I have always seen myself as a compromiser, as a person who can bring together different perspectives and create harmonious outcomes from seeming chaos. However, as I reflected on this approach following the readings by Freire, I feel this is less virtuous and more of fence-sitting neutrality. I have always seen my use of diplomacy and deference as a strength, that this was the best path forward through incremental growth and change. In the classroom, I try to create consensus, and try to respect both sides of an argument regardless of my personal beliefs. But Freire makes the point that neutrality is not only dangerous, but incompatible with effective teaching. He writes, “What is my neutrality, if not a comfortable and perhaps hypocritical way of avoiding any choice or even hiding my fear of denouncing injustice. To wash my hands in the face of oppression.” The notion of being openly political as an educator is terrifying. I think I have always felt that there was something inherent in the role of the teacher to be above the fray, to avoid the struggle and contentious bits or to avoid them for the sake of peace-keeping. I guess I had never thought about the ethical implications of that in a serious way until now. What if by not taking a stance, I am inhibiting learning rather than encouraging it?
Moreover, how does my neutrality appear from the perspective of the student? If you asked me last week about how I felt about neutral versus political perspectives from a teacher, I would have said that have always appreciated neutrality. As a naturally curious person, the neutrality of my teachers and professors past seemed to leave fertile ground for me to plant my own roots without their influence. But having reflected now on Freire’s treatise on teaching as a human act, I wonder if that belief of mine was founded on some false reality. Because to be honest, I know where all of my favorite and most effective professors fell on contentious issues. While I did not feel pressure to accept their worldview (and thus could plant my roots without fear of doing so as an ‘automaton’), I nevertheless was conscious of their beliefs and can still recognize them today. If I were to surmise one of Freire’s main points, it is that you do not need to hide your personal politics, but that a good teacher will nevertheless reckon with how they might affect how their students perceive them. So perhaps rather than be neutral (as I had previously perceived), these teachers were merely being open-minded and democratic, allowing me to make up my own mind as they themselves had done (and as lifelong learners continue to do). The respect that they showed may then manifest itself in a safe learning environment, where I know I would not be discriminated against a student. It seems, therefore, that the fertile ground where I planted my roots of comprehension and discovery was the product of my teacher’s political humanity, not neutrality in the absence of it.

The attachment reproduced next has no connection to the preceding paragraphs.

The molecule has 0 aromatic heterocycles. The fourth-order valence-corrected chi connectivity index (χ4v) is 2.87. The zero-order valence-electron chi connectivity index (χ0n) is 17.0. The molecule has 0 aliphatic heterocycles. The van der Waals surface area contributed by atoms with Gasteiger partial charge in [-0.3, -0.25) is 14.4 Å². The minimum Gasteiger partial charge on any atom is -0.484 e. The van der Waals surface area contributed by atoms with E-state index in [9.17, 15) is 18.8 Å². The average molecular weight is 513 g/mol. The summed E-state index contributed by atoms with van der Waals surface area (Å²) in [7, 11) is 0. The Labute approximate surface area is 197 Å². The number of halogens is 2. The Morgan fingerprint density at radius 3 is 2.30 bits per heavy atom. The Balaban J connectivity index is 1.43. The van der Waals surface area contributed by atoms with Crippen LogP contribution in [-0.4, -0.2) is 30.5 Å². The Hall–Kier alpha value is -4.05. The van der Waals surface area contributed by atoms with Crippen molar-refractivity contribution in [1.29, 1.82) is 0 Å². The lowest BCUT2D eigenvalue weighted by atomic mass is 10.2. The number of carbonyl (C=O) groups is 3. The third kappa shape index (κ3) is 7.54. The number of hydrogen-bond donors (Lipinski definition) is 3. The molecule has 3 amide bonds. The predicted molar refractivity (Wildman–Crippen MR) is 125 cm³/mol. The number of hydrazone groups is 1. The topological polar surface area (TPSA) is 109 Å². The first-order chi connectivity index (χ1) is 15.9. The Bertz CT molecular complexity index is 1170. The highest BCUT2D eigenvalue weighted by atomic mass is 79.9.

Yesterday the world celebrated Armistice Day, marking the end of The Great War. It seems appropriate then, that I also reflect on freedom and how it must be balanced with authority. Freedom does have its limits, but as an educator I must find a way to ethically integrate those limits without creating a sense of loss. Freire writes “freedom becomes mature in confrontations with other freedoms.” To me, this means that real freedom has to be impinged in some ways, but that the individual has authority in how those decisions are made. That is why “consequences are what make decision making a responsible process.” It is not possible to have freedom without authority or vice versa.
As I continue to grapple with Freire’s philosophy as teaching as both a human act and one of love, I know I will struggle. Change for me has always been a gradual thing, partly owing to my stubbornness, but I have also believed that slow and steady was the best way to make lasting progress. It is not an exaggeration to say that issues of neutrality vs. politics and authority vs. freedom hit me as totally radical, but I also find it hard to argue with Freire’s points. So as much as I’d love to take measured approach, I believe what I need to do as an aspiring pedagogue is a sea change – to radically change my approach for my own benefit and for the food of my students.